Searching over 5,500,000 cases.

Buy This Entire Record For $7.95

Official citation and/or docket number and footnotes (if any) for this case available with purchase.

Learn more about what you receive with purchase of this case.



December 12, 1962


Appeal, No. 351, Oct. T., 1962, from order of Court of Quarter Sessions of the Peace of Philadelphia County, June T., 1961, No. 988, in case of Commonwealth of Pennsylvania v. Irvin Pittman. Order reversed.


Arlen Specter, Assistant District Attorney, with him Louis F. McCabe, Assistant District Attorney, Paul M. Chalfin, First Assistant District Attorney, and James C. Crumlish, Jr., District Attorney, for Commonwealth, appellant.

Robert N.C. Nix, Jr., for appellee.

Before Rhodes, P.j., Ervin, Wright, Woodside, Watkins, Montgomery, and Flood, JJ.

Author: Ervin

[ 200 Pa. Super. Page 3]


On January 30, 1961 Officer Francis Stewart, with two fellow officers, was in a motor car on South Street in the 1500 block. Perceiving a man on the street who had on 10 or 15 occasions given Stewart accurate information concerning possessors of narcotics, Stewart alighted from the car and approached the man. The informant told him that appellee, Irvin Pittman, had narcotics on the premises at 1536 South Street, which was half a block from them as they talked. Officer Stewart, with another officer, walked to the barber shop, which was open for business, and entered it. They did not see appellee in the shop but heard persons talking in the basement. They descended to the basement and observed appellee and another man, Pope, a known addict, sitting in front of a trash basket. The men offered no comment but rose and Officer Stewart removed the trash basket, revealing a brown paper bag, the contents of which proved to be heroin. Other packets likewise containing heroin were found in the rafters of the cellar. The officers took the narcotics, with the appellee, Pope, and one of the barbers, Wilson, to the office of the Narcotics Squad. At the office appellee made a statement in writing admitting that he owned the heroin, having purchased it in New York. He exonerated Pope and Wilson from any knowledge or connection with the narcotics. A petition and motion to suppress the evidence was filed by appellee and, after hearings, the court below granted the petition to suppress the evidence. The Commonwealth appealed.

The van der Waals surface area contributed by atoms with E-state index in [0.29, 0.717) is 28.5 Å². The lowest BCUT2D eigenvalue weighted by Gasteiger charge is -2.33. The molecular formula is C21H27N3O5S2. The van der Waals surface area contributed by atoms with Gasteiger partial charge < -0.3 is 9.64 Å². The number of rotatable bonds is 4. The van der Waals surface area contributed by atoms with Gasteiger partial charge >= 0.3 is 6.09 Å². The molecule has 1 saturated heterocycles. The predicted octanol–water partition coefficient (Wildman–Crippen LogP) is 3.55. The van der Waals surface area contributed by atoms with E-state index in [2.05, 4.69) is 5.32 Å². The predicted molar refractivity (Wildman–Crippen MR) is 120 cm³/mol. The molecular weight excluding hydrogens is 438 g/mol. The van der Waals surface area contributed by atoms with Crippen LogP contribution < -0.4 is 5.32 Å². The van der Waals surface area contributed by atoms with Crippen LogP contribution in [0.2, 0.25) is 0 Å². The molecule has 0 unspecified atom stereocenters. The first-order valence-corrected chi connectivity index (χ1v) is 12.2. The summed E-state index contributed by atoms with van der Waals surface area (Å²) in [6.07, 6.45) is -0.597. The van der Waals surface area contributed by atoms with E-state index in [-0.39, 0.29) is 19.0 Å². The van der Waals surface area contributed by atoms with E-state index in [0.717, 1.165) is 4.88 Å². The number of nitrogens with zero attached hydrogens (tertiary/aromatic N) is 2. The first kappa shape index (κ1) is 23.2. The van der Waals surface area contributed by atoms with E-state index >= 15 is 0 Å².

Where the order suppressing evidence as having been obtained by illegal search and seizure in effect

[ 200 Pa. Super. Page 4]

    terminates the prosecution, it is definitive and appealable by the Commonwealth: Com. v. Richards, 198 Pa. Superior Ct. 39, 42, 182 A.2d 291.

In the Richards case we reversed the court below, which had granted defendant's motion in arrest of judgment on the ground that the narcotics were illegally seized without a search warrant. In that case we held that the search and seizure were not unreasonable under all the facts present in that case. The facts of that case are very similar to the facts in this case, with the exception that in the Richards case the informer told the police that the defendant was planning to leave his apartment. In the present case Officer Stewart testified that he didn't get a warrant because "I thought we didn't have time. There was no way of keeping the place under surveillance. We didn't know if we were seen in the neighborhood, and by us leaving someone in surveillance, we would have been seen." He also testified: "I'm afraid we wouldn't have gotten any evidence. My belief was that persons had seen us on South Street, and, if we had left, information would have gotten back to the barber shop and we wouldn't have gotten the evidence."